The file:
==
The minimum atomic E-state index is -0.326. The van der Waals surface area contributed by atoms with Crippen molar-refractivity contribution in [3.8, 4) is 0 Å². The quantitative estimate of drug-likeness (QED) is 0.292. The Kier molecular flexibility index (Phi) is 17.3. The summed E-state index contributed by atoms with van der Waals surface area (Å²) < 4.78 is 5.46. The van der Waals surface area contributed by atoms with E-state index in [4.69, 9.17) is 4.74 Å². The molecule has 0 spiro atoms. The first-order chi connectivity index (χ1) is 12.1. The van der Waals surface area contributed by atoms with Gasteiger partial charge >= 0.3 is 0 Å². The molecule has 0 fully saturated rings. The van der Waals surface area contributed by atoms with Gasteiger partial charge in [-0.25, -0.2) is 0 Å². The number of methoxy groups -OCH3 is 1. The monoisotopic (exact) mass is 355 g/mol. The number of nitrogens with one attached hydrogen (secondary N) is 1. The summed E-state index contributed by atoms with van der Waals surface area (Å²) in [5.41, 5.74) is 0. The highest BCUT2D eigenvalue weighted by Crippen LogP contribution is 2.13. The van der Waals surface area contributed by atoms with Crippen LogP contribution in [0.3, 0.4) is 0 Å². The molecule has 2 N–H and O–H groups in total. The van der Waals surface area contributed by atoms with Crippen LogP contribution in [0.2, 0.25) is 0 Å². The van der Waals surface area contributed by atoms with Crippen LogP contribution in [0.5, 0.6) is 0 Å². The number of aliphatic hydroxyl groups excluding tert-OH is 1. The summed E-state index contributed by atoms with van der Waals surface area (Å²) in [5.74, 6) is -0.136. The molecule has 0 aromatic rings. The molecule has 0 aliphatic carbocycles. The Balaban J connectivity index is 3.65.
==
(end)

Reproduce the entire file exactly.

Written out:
The minimum atomic E-state index is -0.326. The van der Waals surface area contributed by atoms with Crippen molar-refractivity contribution in [3.8, 4) is 0 Å². The quantitative estimate of drug-likeness (QED) is 0.292. The Kier molecular flexibility index (Phi) is 17.3. The summed E-state index contributed by atoms with van der Waals surface area (Å²) < 4.78 is 5.46. The van der Waals surface area contributed by atoms with E-state index in [4.69, 9.17) is 4.74 Å². The molecule has 0 spiro atoms. The first-order chi connectivity index (χ1) is 12.1. The van der Waals surface area contributed by atoms with Gasteiger partial charge >= 0.3 is 0 Å². The molecule has 0 fully saturated rings. The van der Waals surface area contributed by atoms with Gasteiger partial charge in [-0.25, -0.2) is 0 Å². The number of methoxy groups -OCH3 is 1. The monoisotopic (exact) mass is 355 g/mol. The number of nitrogens with one attached hydrogen (secondary N) is 1. The summed E-state index contributed by atoms with van der Waals surface area (Å²) in [5.41, 5.74) is 0. The highest BCUT2D eigenvalue weighted by Crippen LogP contribution is 2.13. The van der Waals surface area contributed by atoms with Crippen LogP contribution in [0.3, 0.4) is 0 Å². The molecule has 2 N–H and O–H groups in total. The van der Waals surface area contributed by atoms with Crippen LogP contribution in [0.2, 0.25) is 0 Å². The van der Waals surface area contributed by atoms with Crippen LogP contribution in [0.5, 0.6) is 0 Å². The number of aliphatic hydroxyl groups excluding tert-OH is 1. The summed E-state index contributed by atoms with van der Waals surface area (Å²) in [5.74, 6) is -0.136. The molecule has 0 aromatic rings. The molecule has 0 aliphatic carbocycles. The Balaban J connectivity index is 3.65.